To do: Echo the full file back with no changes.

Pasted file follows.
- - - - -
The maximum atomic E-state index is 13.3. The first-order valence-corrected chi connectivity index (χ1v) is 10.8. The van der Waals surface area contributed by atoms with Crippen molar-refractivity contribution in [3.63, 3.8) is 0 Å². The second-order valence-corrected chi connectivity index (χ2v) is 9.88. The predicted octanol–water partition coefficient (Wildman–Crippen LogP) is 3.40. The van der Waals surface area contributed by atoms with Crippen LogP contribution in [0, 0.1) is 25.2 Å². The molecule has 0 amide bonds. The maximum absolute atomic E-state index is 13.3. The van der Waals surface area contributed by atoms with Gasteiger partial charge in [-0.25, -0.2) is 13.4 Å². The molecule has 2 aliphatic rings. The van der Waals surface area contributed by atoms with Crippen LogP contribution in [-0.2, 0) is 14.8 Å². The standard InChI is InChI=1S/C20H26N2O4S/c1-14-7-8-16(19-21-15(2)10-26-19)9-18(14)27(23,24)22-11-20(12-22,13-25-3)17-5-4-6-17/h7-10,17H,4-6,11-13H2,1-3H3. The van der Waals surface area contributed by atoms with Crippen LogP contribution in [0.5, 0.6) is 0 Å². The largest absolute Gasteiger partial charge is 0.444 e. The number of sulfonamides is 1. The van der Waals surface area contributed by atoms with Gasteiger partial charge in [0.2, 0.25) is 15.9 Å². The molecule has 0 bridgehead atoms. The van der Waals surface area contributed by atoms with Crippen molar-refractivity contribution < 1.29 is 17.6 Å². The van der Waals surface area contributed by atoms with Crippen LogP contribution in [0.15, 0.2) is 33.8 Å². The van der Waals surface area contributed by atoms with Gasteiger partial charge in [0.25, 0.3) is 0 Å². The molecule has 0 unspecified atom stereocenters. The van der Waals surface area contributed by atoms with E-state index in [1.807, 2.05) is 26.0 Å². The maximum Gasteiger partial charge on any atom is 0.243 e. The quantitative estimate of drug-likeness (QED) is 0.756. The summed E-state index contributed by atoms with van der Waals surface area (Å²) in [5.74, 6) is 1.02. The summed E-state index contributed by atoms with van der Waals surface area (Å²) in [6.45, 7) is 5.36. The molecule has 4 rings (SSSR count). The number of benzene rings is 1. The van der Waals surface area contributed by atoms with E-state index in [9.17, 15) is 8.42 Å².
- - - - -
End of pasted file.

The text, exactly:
The maximum atomic E-state index is 13.3. The first-order valence-corrected chi connectivity index (χ1v) is 10.8. The van der Waals surface area contributed by atoms with Crippen molar-refractivity contribution in [3.63, 3.8) is 0 Å². The second-order valence-corrected chi connectivity index (χ2v) is 9.88. The predicted octanol–water partition coefficient (Wildman–Crippen LogP) is 3.40. The van der Waals surface area contributed by atoms with Crippen LogP contribution in [0, 0.1) is 25.2 Å². The molecule has 0 amide bonds. The maximum absolute atomic E-state index is 13.3. The van der Waals surface area contributed by atoms with Gasteiger partial charge in [-0.25, -0.2) is 13.4 Å². The molecule has 2 aliphatic rings. The van der Waals surface area contributed by atoms with Crippen LogP contribution in [-0.2, 0) is 14.8 Å². The standard InChI is InChI=1S/C20H26N2O4S/c1-14-7-8-16(19-21-15(2)10-26-19)9-18(14)27(23,24)22-11-20(12-22,13-25-3)17-5-4-6-17/h7-10,17H,4-6,11-13H2,1-3H3. The van der Waals surface area contributed by atoms with Crippen LogP contribution in [0.5, 0.6) is 0 Å². The largest absolute Gasteiger partial charge is 0.444 e. The number of sulfonamides is 1. The van der Waals surface area contributed by atoms with Gasteiger partial charge in [0.2, 0.25) is 15.9 Å². The molecule has 0 bridgehead atoms. The van der Waals surface area contributed by atoms with Crippen molar-refractivity contribution < 1.29 is 17.6 Å². The van der Waals surface area contributed by atoms with Crippen LogP contribution in [0.15, 0.2) is 33.8 Å². The van der Waals surface area contributed by atoms with Gasteiger partial charge in [0.25, 0.3) is 0 Å². The molecule has 0 unspecified atom stereocenters. The van der Waals surface area contributed by atoms with E-state index in [1.807, 2.05) is 26.0 Å². The maximum Gasteiger partial charge on any atom is 0.243 e. The quantitative estimate of drug-likeness (QED) is 0.756. The summed E-state index contributed by atoms with van der Waals surface area (Å²) in [5.74, 6) is 1.02. The summed E-state index contributed by atoms with van der Waals surface area (Å²) in [6.45, 7) is 5.36. The molecule has 4 rings (SSSR count). The number of benzene rings is 1. The van der Waals surface area contributed by atoms with E-state index in [9.17, 15) is 8.42 Å².